News

District will not advocate for facilities bond on June ballot

At its Tuesday meeting, San Ramon Valley Unified's Board of Education decided that it would not push for a June facilities bond measure. Citing time concerns, boardmembers said they must take more time to educate residents about the need for such a bond.

"Our last bond measure, in a sense we had a certain advantage, because we had a number of dire needs on a facilities basis. We have some dire needs, but we also have some needs that are hidden right now, things that don't just hit you when you walk on campus," said Board Vice President Ken Mintz. "We're going to need to take some time to make sure we have the right kind of messages to the community."

Although the bond amount has yet to be determined, the district has identified a list of potential modernization and capital projects, including cost-saving projects such as solar panel installation, that amount to more than $299 million across 17 schools. Modernization includes replacement of aging roofs and HVAC systems, expanded digital bandwidth and wireless access, security upgrades and energy efficiency upgrades.

The bond is expected to cost property owners between $20 and $30 per $100,000 assessed valuation and be paid back over 25 years. The facilities bond would be the third such bond passed by San Ramon Valley voters in 14 years. Measure D, a $70 million bond from 1998, will be paid off in 2018 and the $260 million Measure A bond passed in 2002 should be paid off by 2027. The 2002 bond was augmented by over $90 million in state matching funds and over half a billion dollars in developer funds.

Only one resident spoke up about the merits of putting a bond on the June 5 ballot and President Greg Marvel's motion to move the measure to June was met with a resounding no. Although the district's Facilities Advisory Committee advocated for the measure to appear on the June 5 ballot, four board members spoke freely about concerns over the short timeline.

"The more we talked about what getting ready for November looked like, the more it put June out of the question," Board Clerk Rachel Hurd said, leaning toward a Nov. 14, 2012 election. "I think there's a lot of credibility in this district making the case for the need for the bondů and I think we need all of the time that it would take to get ready for November (14) and I'm not even totally 100 percent that November is right."

Boardmembers did not decide whether they would put a facilities bond on the Nov. 14 ballot, but said they district would proceed with education, financial analysis and project prioritizing as if it were. A superintendent's advisory committee will also be formed, with Hurd and Boardmember Denise Jennison, to investigate pressing issues.

The results of a January telephone voter survey by EMC Research found that, of 600 residents interviewed, 55 percent supported a facilities bond at $190 or $260 million. Of those surveyed, women and voters ages 40-64 were the most supportive of the measure. Seventy percent of Democrats would vote for the bond, while 62 percent of parents surveyed agreed with the bond and 51 percent of residents who are not SRVUSD parents would also vote for it. However, 46 percent of survey takers said they would vote for the bond measure's expected cost.

"With the current economy, rising tax aversion and a belief that the schools are already in excellent shape all equal a challenging environment in which to pass a bond measure," EMC's Sara LaBatt said at a recent board workshop. "There is not very much movement in the vote after hearing information. (Resident's) minds may be largely made up on new taxes. Accountability measures and local control are more compelling elements than what the measure will fund."

The Board of Education also briefly discussed the possibility of creating two separate bonds: one that would be voted on by Dougherty Valley residents only and one for the rest of the district. While the board did not come to a conclusion, members agreed that the Dougherty Valley has the most pressing facilities needs as a result of overcrowding.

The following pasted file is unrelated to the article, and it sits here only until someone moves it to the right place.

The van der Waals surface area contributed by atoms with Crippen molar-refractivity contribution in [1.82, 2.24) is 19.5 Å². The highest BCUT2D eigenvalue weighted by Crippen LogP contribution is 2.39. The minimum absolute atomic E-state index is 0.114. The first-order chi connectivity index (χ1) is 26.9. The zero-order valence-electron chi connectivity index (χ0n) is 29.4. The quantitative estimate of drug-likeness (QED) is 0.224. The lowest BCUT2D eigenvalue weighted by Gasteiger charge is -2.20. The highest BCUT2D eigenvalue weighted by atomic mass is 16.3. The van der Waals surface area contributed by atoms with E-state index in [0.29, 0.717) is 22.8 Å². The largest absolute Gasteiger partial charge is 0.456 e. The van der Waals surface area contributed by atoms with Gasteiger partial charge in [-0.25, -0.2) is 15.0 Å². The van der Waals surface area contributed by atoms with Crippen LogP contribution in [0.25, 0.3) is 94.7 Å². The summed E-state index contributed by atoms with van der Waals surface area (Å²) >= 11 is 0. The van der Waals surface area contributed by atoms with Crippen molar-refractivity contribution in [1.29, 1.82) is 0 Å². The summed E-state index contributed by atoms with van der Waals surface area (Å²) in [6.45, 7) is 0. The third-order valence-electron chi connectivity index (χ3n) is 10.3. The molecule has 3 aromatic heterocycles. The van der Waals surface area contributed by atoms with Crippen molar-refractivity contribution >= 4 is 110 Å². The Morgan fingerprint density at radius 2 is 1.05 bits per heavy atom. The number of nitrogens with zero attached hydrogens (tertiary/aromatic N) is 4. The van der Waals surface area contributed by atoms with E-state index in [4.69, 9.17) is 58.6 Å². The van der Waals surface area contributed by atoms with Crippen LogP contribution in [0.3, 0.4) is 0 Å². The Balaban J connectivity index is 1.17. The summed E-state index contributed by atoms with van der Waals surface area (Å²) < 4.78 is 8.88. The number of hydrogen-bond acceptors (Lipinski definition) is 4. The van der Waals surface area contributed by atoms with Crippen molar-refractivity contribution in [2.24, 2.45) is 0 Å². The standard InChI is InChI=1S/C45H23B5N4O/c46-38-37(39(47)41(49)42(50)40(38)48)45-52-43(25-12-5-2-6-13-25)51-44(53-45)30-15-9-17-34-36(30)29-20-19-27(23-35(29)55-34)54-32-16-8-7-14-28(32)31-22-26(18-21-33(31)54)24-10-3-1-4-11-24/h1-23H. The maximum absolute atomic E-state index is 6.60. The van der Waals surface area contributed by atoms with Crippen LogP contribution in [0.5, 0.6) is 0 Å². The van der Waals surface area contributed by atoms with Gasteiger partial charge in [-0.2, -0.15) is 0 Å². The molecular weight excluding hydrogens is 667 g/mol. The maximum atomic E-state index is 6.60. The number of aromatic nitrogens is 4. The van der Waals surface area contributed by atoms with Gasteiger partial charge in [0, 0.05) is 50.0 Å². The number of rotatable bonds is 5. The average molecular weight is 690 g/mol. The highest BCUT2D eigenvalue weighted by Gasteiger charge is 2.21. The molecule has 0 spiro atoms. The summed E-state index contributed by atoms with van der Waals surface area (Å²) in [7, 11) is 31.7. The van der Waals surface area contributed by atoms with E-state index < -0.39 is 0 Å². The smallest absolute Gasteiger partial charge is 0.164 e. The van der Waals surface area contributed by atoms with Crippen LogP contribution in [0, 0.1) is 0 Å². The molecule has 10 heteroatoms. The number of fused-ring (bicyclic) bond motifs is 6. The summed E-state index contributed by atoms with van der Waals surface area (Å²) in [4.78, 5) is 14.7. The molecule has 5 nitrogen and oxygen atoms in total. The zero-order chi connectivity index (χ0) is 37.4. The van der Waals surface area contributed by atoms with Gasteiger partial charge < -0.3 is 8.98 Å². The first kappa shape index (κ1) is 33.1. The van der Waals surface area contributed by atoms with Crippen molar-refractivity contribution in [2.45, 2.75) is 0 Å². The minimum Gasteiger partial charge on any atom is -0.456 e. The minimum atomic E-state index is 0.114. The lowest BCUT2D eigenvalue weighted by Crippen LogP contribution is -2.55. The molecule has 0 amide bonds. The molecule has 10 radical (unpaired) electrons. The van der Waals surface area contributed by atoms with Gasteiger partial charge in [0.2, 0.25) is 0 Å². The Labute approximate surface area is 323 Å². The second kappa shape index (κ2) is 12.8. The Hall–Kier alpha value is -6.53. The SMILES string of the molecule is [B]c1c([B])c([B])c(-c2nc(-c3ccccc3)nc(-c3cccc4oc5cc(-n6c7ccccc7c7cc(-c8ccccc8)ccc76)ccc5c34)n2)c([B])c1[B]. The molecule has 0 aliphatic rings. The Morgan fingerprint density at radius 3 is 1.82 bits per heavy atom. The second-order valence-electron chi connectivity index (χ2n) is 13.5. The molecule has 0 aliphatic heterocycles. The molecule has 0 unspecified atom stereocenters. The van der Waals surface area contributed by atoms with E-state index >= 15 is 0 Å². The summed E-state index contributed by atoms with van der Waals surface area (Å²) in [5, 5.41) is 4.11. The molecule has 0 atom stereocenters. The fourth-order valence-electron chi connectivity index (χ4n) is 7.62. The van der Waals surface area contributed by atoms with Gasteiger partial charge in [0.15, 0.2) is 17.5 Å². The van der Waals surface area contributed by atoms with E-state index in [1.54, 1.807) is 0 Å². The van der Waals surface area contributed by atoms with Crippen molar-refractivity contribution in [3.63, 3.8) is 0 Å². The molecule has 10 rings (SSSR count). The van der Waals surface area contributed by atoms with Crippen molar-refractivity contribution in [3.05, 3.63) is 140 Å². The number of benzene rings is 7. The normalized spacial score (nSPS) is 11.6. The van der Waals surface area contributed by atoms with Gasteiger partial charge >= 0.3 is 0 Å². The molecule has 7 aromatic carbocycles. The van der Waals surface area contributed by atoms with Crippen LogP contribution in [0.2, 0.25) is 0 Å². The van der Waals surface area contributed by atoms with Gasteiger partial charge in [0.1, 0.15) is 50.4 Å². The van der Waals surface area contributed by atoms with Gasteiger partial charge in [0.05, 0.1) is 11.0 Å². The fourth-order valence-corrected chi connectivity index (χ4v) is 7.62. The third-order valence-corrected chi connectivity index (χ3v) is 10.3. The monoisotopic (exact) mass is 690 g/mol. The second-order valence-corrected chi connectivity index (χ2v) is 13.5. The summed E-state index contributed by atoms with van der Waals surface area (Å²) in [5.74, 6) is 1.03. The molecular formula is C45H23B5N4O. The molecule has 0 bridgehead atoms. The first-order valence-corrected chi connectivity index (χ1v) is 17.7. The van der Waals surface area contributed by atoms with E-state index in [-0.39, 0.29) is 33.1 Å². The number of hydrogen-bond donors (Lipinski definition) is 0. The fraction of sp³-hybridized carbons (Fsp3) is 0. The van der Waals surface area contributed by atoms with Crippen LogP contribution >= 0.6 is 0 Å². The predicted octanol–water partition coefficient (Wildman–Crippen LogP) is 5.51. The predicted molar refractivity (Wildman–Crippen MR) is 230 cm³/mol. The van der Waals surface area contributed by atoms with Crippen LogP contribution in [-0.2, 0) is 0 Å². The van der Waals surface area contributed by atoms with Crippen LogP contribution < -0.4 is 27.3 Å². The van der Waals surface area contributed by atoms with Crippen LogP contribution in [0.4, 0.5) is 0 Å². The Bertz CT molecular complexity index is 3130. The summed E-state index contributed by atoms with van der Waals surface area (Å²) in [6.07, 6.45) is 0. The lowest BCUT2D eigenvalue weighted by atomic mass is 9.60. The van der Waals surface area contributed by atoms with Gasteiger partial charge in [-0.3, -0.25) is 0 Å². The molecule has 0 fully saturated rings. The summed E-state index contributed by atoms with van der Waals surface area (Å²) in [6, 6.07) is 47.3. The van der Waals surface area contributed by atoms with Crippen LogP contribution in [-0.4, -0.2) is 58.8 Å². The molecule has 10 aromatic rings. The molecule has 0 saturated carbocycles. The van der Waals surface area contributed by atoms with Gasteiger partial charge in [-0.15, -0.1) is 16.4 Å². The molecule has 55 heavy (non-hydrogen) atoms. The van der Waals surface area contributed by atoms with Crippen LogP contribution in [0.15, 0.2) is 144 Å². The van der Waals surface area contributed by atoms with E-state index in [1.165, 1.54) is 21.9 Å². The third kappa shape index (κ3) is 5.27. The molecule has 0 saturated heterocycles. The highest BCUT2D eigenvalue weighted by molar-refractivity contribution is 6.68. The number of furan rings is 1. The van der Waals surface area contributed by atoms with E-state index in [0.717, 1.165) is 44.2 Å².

Comments

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Posted by Alamo Ron
a resident of Alamo
on Feb 22, 2012 at 9:01 pm

Uh... That would be the November 6th election, not the 14th.


 +   Like this comment
Posted by Wise Owl
a resident of Alamo
on Feb 23, 2012 at 12:43 am

"they must take more time to educate residents about the need for such a bond."

So nice to know we need to be "educated" before a bond measure (tax increase) goes to vote. Really a very condesending attitude if you think about it.


 +   Like this comment
Posted by George
a resident of Alamo
on Feb 23, 2012 at 6:53 am

The district is clueless. Yet, they think they know best and that the ignorant masses are clueless and need further education on the issues. The schools are broken, and not because of lack of funds.
There is a crack in the dam and water's leaking. Rather than fixing the crack, the district and the teachers union simply keeps asking for more water. Enough already. The school system requires a complete structural audit... top to bottom. They'll find quite a bit of "water" there.


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Posted by Bill
a resident of Danville
on Feb 23, 2012 at 7:21 am

If you state that 70% of Democrats favored the vote why not also state what was the percentage of Republican's in favor of the measure. My guess is that the number would be substantially less. Our schools are exemplary and it takes solid funding to maintain this level of excellence. If you don't want to maintain our schools with adequate funding take your kids and move to Antioch!


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Posted by SRVHS Parent
a resident of San Ramon Valley High School
on Feb 23, 2012 at 7:47 am

OMG!! how insulting:
"board members said they must take more time to educate residents about the need for such a bond"... EDUCATE ME about How THEY need OUR money?

"We're going to need to take some time to make sure we have the right kind of messages to the community." OR - how can we con the voters into voting for this...

"The bond is expected to cost property owners between $20 and $30 per $100,000 assessed valuation and be paid back over 25 years"... What the heck, what's another couple hundred bucks on my tax bill, we're just a bunch of 1%ers...